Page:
New Truck Driver, Help Please! Given Ticket For Non-compliance And Violation

Topic 27590 | Page 1

Page 1 of 3 Next Page Go To Page:
Roadrunner's Comment
member avatar

Hello, I am the wife of a new trucker out of Coastal North Carolina. My husband is prior military, prior GS, prior district manager, etc and so on... I could start with a backstory but to keep this short and on topic, my husband has never had a driving ticket, EVER. He gets into trucking has permit and a variety of endorsements, through C.R. England, gets his CDL. After training with another new guy, new guy left, finished training with pneumonia which sent him home for a couple weeks, etc (Insert here all type of stories, fiascos, etc to this point) He has ended up solo. Truck he is driving was picked up by his “ex-partner” who abandoned him. As it was truck had issues, anyway, after partner left, he has been driving solo. Let’s just cut to now, after all the weather issues he has dealt with, he has now picked up load moving from Washington to Southern California. He has been stopped for going past a weigh station which he did not see due to it being on the opposite side of highway and “obscured from vision” and his Qualcomm did not alert him to it coming up. As he was getting this non-compliance ticket, the officer asked him how many chains he had with him. My husband told him 4. He was then wrote a ticket for violation and told he is supposed to have 7. This is not something that was gone over in training nor was it something his trainer went over. It also is not on his Pretrip checklist as to the amount of chains he should have, nor is there an inventory list in the truck as to what should be in the truck. As he was given the tickets the officer told him to turn around and go back to the weigh station, as he did traveling on the north bound highway, the Qualcomm then alerted him to the station. After going over citations etc with guy at station, he was told that he can be stopped and cited again for not having the chains. First question is, is he responsible for stopping at a station that is set for a particular direction of traveling? And if so, if he didn’t see it due to it being obscured nor was alerted about it, what can he do? Next question, without being told about the chains nor it being part of training, etc, is he responsible for not having them or is that on the company? (For anyone who is familiar, this is at the Goldendale weigh station in Washington state.) He did sign up for a legal aid option from his company for $3 a month. The ticket says he must communicate with the court within 15 days. If anyone has advice I would appreciate it. This is kind of the last straw for us. Along with the very long list of other things that my husband has been put through, this is making him feel like he needs to eat this “school tuition loan” and leave the trucking industry. We can’t really afford that, on top of him being a 100% disabled veteran, we are tight, the whole reason he looked into this in the first place. I truly wish he had known about C.R. England’s business practices prior to signing on. Regardless, we need help in how to deal with the violations AND if anyone can help in how he can get out of this obligation with C.R. England, I would highly appreciate it! I have since been researching them and have read many posts and have found many lawsuits. I wish we had found much of this information much earlier.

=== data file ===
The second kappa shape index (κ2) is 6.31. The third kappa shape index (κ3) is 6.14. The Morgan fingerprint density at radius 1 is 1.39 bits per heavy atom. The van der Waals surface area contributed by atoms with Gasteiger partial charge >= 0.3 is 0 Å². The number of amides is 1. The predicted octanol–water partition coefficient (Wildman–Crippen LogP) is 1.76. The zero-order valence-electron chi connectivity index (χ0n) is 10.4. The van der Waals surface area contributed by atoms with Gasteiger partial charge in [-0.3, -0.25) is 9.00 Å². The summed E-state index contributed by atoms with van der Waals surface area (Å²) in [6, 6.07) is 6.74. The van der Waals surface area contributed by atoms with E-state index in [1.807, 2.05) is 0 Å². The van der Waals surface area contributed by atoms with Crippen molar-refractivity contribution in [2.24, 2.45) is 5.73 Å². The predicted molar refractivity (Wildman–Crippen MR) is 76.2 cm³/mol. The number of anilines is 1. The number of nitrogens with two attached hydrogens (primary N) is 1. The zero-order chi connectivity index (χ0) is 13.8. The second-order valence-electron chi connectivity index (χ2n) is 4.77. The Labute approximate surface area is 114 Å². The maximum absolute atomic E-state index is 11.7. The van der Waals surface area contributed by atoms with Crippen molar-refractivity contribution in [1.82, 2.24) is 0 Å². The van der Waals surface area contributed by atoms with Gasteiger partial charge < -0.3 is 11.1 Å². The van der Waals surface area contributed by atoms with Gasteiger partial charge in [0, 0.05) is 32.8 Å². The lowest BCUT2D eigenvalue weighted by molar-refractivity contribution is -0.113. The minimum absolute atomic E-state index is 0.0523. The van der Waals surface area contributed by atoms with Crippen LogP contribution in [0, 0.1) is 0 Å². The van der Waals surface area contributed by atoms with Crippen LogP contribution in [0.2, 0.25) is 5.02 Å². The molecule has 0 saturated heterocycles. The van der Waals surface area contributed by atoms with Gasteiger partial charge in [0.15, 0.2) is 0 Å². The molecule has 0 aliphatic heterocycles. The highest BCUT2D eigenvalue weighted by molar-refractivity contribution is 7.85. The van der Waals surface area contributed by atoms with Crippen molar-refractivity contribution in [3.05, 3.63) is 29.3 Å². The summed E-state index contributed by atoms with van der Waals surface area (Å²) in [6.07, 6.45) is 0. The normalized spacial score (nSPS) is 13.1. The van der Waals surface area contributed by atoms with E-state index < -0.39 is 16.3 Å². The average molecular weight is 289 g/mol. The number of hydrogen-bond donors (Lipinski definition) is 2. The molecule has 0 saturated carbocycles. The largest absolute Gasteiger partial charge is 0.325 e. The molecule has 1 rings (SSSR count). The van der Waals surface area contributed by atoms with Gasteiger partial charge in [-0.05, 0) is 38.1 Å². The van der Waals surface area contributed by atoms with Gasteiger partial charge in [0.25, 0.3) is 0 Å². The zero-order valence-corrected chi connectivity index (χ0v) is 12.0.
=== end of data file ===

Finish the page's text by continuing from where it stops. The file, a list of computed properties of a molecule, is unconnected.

CDL:

Commercial Driver's License (CDL)

A CDL is required to drive any of the following vehicles: